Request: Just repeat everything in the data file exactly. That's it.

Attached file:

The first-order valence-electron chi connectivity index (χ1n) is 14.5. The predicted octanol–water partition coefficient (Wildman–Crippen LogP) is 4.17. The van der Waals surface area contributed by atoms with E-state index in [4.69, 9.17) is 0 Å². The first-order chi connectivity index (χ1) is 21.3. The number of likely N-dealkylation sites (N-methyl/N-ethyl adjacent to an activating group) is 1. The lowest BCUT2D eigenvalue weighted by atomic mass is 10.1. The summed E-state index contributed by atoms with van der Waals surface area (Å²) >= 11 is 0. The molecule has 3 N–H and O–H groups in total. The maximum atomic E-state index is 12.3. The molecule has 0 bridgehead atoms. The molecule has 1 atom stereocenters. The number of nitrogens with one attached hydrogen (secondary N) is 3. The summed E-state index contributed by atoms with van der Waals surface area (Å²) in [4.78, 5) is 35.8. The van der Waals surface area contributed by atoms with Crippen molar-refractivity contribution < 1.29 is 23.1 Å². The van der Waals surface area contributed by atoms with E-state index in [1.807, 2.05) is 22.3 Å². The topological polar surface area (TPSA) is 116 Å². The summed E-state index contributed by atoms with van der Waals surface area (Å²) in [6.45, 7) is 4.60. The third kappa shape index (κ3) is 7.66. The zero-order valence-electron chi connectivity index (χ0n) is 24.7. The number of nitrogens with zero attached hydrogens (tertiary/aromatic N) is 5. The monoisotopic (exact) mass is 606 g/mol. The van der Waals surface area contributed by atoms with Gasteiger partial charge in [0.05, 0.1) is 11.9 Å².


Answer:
The first-order valence-electron chi connectivity index (χ1n) is 14.5. The predicted octanol–water partition coefficient (Wildman–Crippen LogP) is 4.17. The van der Waals surface area contributed by atoms with E-state index in [4.69, 9.17) is 0 Å². The first-order chi connectivity index (χ1) is 21.3. The number of likely N-dealkylation sites (N-methyl/N-ethyl adjacent to an activating group) is 1. The lowest BCUT2D eigenvalue weighted by atomic mass is 10.1. The summed E-state index contributed by atoms with van der Waals surface area (Å²) >= 11 is 0. The molecule has 3 N–H and O–H groups in total. The maximum atomic E-state index is 12.3. The molecule has 0 bridgehead atoms. The molecule has 1 atom stereocenters. The number of nitrogens with one attached hydrogen (secondary N) is 3. The summed E-state index contributed by atoms with van der Waals surface area (Å²) in [4.78, 5) is 35.8. The van der Waals surface area contributed by atoms with Crippen molar-refractivity contribution < 1.29 is 23.1 Å². The van der Waals surface area contributed by atoms with E-state index in [1.807, 2.05) is 22.3 Å². The topological polar surface area (TPSA) is 116 Å². The summed E-state index contributed by atoms with van der Waals surface area (Å²) in [6.45, 7) is 4.60. The third kappa shape index (κ3) is 7.66. The zero-order valence-electron chi connectivity index (χ0n) is 24.7. The number of nitrogens with zero attached hydrogens (tertiary/aromatic N) is 5. The monoisotopic (exact) mass is 606 g/mol. The van der Waals surface area contributed by atoms with Gasteiger partial charge in [0.05, 0.1) is 11.9 Å².